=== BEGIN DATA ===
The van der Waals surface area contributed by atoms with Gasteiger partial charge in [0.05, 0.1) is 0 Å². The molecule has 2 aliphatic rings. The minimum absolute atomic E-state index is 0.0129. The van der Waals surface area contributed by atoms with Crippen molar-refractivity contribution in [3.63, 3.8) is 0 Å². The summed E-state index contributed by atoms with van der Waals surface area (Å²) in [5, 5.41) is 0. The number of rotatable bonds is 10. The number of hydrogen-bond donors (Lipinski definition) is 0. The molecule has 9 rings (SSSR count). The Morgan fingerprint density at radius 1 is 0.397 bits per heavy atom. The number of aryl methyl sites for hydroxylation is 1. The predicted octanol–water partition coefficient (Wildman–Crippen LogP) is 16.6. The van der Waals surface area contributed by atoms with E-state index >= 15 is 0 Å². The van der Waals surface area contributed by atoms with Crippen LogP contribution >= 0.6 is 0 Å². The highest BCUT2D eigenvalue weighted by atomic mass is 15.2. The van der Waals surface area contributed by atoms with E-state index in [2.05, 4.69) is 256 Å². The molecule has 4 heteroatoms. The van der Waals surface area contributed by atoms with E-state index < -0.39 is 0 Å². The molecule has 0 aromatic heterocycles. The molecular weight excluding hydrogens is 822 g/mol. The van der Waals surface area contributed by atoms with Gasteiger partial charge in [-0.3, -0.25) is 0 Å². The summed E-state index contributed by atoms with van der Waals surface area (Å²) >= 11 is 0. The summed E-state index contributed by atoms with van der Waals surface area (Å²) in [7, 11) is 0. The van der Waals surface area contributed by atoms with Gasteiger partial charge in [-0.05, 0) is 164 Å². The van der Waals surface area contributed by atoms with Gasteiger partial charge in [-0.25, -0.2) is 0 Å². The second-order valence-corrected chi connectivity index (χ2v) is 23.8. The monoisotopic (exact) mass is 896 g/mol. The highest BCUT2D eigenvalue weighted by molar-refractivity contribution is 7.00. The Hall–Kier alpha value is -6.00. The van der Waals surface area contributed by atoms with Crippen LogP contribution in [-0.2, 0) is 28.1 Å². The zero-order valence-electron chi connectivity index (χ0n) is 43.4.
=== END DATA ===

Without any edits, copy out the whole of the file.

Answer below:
The van der Waals surface area contributed by atoms with Gasteiger partial charge in [0.05, 0.1) is 0 Å². The molecule has 2 aliphatic rings. The minimum absolute atomic E-state index is 0.0129. The van der Waals surface area contributed by atoms with Crippen molar-refractivity contribution in [3.63, 3.8) is 0 Å². The summed E-state index contributed by atoms with van der Waals surface area (Å²) in [5, 5.41) is 0. The number of rotatable bonds is 10. The number of hydrogen-bond donors (Lipinski definition) is 0. The molecule has 9 rings (SSSR count). The Morgan fingerprint density at radius 1 is 0.397 bits per heavy atom. The number of aryl methyl sites for hydroxylation is 1. The predicted octanol–water partition coefficient (Wildman–Crippen LogP) is 16.6. The van der Waals surface area contributed by atoms with E-state index >= 15 is 0 Å². The van der Waals surface area contributed by atoms with Crippen LogP contribution >= 0.6 is 0 Å². The highest BCUT2D eigenvalue weighted by atomic mass is 15.2. The van der Waals surface area contributed by atoms with E-state index in [2.05, 4.69) is 256 Å². The molecule has 4 heteroatoms. The van der Waals surface area contributed by atoms with E-state index < -0.39 is 0 Å². The molecule has 0 aromatic heterocycles. The molecular weight excluding hydrogens is 822 g/mol. The van der Waals surface area contributed by atoms with Gasteiger partial charge in [-0.3, -0.25) is 0 Å². The summed E-state index contributed by atoms with van der Waals surface area (Å²) >= 11 is 0. The summed E-state index contributed by atoms with van der Waals surface area (Å²) in [7, 11) is 0. The van der Waals surface area contributed by atoms with Gasteiger partial charge in [-0.05, 0) is 164 Å². The van der Waals surface area contributed by atoms with Gasteiger partial charge in [-0.25, -0.2) is 0 Å². The second-order valence-corrected chi connectivity index (χ2v) is 23.8. The monoisotopic (exact) mass is 896 g/mol. The highest BCUT2D eigenvalue weighted by molar-refractivity contribution is 7.00. The Hall–Kier alpha value is -6.00. The van der Waals surface area contributed by atoms with Crippen LogP contribution in [-0.2, 0) is 28.1 Å². The zero-order valence-electron chi connectivity index (χ0n) is 43.4.